RALEIGH, N.C. – A former CIA contractor became enraged when an Afghan detainee wasn't able to answer questions about rocket attacks on a remote base in Afghanistan, a retired Army Special Forces soldier said Wednesday at the ex-contractor's trial.
David Passaro is accused of beating detainee Abdul Wali during two days of questioning in June 2003 about rocket attacks on the base, home to U.S. and Afghan troops. He is the first American civilian charged with mistreating a detainee during the wars in Iraq and Afghanistan.
"It became clear he (Wali) was not going to be a font of information," said retired Chief Warrant Officer Brian Halstead. "Dave starts getting mad, real mad. Dave starts hollering. Dave is screaming at this guy. ... Red in the face, spit flying, finger-poking. He was going off."
Halstead, who said he was in charge of planning operations in Kunar province at the time of the alleged assault, said he was in the room with Passaro and Wali as Hyder Akbar, the son of Kunar provincial governor Fazel Akbar, tried to translate.
Halstead's account of Wali's interrogation matched that of Akbar, who told the court Tuesday that Passaro was "full of rage" during the questioning. Akbar said Wali insisted he was innocent of the rocket attacks and went to the base after Akbar's father, Kunar provincial governor Fazel Akbar, persuaded him to try and clear his name.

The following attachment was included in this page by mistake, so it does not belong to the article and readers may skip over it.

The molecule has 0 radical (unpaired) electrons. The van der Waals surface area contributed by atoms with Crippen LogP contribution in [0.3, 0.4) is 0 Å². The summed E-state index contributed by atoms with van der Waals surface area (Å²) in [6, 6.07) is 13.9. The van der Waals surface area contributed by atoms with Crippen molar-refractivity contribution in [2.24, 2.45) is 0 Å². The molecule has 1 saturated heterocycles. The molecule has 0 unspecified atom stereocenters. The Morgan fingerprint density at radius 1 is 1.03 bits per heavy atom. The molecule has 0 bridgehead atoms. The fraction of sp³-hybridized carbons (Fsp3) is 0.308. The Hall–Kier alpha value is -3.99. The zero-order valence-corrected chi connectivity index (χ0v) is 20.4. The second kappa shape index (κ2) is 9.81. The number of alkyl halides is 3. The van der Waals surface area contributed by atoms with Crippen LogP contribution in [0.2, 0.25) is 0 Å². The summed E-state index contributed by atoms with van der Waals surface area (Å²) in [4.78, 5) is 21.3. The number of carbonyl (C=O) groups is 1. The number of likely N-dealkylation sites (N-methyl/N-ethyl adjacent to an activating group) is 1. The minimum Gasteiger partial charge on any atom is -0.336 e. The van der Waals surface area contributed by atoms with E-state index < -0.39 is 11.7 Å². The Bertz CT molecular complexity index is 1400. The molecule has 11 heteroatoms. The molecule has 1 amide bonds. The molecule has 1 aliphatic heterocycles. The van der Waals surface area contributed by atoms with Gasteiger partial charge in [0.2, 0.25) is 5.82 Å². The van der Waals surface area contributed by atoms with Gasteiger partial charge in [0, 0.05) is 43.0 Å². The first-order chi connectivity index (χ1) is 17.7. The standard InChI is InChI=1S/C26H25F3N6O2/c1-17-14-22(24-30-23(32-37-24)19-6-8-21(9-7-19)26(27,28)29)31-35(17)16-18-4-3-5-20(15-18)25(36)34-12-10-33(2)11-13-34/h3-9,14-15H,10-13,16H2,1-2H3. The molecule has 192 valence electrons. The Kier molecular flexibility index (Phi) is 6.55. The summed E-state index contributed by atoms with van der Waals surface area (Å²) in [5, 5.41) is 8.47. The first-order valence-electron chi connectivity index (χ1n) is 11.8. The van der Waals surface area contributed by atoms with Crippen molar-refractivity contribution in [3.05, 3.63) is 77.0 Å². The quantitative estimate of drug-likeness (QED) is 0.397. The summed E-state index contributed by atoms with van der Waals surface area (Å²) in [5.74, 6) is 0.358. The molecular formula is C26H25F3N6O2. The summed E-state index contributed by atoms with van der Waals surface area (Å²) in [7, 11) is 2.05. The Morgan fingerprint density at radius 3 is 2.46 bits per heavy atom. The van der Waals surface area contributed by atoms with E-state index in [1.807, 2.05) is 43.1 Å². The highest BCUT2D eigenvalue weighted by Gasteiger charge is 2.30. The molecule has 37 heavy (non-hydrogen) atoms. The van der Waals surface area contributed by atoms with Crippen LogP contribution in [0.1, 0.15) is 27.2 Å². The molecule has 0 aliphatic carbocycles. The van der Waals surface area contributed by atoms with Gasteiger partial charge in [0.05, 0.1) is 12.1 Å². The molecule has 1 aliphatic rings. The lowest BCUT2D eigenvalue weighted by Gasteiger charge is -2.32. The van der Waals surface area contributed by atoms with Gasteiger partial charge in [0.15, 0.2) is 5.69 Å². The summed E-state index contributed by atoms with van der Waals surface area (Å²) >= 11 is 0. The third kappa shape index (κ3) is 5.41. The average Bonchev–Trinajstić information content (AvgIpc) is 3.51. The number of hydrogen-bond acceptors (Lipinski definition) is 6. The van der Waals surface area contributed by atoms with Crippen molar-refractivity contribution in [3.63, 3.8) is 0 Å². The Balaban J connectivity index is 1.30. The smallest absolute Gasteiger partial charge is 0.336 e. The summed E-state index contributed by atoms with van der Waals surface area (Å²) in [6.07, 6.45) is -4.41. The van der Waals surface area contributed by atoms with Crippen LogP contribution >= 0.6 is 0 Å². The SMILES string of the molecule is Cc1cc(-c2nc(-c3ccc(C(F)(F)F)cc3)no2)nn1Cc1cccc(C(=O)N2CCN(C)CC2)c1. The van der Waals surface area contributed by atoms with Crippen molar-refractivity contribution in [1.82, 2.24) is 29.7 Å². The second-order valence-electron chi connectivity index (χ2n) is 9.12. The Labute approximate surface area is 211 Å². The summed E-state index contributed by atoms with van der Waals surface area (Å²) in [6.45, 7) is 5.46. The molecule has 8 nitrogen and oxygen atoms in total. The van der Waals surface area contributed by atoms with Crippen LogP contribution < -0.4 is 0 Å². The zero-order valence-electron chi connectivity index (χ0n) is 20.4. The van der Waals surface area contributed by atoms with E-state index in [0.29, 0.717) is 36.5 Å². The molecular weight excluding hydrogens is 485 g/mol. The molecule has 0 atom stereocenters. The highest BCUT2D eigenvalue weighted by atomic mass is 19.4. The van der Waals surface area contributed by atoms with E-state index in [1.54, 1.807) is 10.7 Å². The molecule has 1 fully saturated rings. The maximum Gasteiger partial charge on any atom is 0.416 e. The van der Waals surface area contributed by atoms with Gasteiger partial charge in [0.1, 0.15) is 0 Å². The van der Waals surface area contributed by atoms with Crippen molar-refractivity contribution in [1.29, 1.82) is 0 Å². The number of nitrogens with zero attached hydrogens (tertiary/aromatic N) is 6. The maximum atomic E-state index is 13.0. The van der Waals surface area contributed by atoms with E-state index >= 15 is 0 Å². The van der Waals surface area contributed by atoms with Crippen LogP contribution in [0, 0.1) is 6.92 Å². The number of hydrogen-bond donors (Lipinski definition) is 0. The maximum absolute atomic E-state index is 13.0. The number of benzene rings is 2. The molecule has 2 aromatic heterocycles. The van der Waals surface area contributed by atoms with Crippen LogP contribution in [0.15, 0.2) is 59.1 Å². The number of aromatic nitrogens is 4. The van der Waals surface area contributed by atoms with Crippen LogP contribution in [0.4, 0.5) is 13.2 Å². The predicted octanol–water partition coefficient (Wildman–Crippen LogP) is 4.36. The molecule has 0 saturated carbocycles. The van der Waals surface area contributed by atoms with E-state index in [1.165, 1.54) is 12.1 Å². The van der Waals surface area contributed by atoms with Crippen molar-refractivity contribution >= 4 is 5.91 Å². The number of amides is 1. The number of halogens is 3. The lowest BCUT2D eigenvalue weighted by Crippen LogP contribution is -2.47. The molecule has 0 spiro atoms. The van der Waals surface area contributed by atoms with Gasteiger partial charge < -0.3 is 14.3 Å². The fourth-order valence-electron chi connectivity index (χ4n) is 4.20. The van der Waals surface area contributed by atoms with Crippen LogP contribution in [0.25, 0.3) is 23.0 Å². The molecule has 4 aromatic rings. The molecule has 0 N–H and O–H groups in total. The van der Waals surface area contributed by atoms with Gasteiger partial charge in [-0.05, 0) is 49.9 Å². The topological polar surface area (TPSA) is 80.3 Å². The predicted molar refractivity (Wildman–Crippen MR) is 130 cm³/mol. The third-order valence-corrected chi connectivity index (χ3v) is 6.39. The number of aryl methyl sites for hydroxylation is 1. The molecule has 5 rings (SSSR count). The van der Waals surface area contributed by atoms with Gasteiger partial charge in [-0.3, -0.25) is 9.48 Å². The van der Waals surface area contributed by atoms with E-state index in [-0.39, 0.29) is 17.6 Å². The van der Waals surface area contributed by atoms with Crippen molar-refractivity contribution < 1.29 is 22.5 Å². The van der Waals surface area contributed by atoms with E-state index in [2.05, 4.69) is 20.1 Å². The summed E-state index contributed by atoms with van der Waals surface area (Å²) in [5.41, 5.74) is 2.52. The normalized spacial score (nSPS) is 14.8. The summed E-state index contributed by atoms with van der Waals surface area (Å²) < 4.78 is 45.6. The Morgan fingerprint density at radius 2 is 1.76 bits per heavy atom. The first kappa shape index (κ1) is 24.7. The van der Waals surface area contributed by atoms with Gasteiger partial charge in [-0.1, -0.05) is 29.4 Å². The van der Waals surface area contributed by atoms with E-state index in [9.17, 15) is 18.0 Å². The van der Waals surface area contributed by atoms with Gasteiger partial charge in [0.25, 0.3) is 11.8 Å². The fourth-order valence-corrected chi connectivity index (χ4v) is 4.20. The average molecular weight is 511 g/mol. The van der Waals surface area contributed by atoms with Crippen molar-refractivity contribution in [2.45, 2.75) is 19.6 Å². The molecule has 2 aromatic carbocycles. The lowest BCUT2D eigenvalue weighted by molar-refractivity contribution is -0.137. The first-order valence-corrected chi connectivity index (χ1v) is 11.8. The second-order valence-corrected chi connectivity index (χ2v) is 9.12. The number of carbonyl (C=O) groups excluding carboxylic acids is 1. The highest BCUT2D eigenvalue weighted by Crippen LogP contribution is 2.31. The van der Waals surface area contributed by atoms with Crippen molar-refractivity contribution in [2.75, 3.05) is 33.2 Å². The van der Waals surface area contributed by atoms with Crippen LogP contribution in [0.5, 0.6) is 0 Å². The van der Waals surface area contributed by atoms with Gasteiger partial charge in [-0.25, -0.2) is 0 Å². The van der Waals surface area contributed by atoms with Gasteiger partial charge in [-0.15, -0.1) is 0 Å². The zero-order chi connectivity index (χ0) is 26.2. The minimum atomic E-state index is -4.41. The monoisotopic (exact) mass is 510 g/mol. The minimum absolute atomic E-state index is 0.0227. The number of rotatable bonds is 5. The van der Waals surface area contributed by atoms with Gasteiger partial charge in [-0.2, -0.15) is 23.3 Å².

Four days after escorting Wali to the base, Akbar said, he received a call from Passaro asking him to return and pick up Wali's body.
"I feel personally responsible in that he trusted me that he would be Oklahoma at the American base," Akbar said.
During cross-examination Wednesday, the younger Akbar told Passaro's public defender he could not vouch for Wali's whereabouts during the rocket attacks. Defense lawyer Joe Gilbert also asked Akbar about his book, "Come Back to Afghanistan," which includes a chapter about Wali. Akbar, now a student at Yale University, said the book had nothing to do with his reasons for testifying.
Prosecutors have charged Passaro with two counts of assault with a dangerous weapon and two counts of assault resulting in serious injury. If convicted, the 40-year-old from Lillington faces up to 40 years in prison.
Passaro is standing trial in a civilian court in his home state under a provision of the USA Patriot Act, which allows charges against U.S. citizens for crimes committed on land or facilities designated for use by the U.S. government.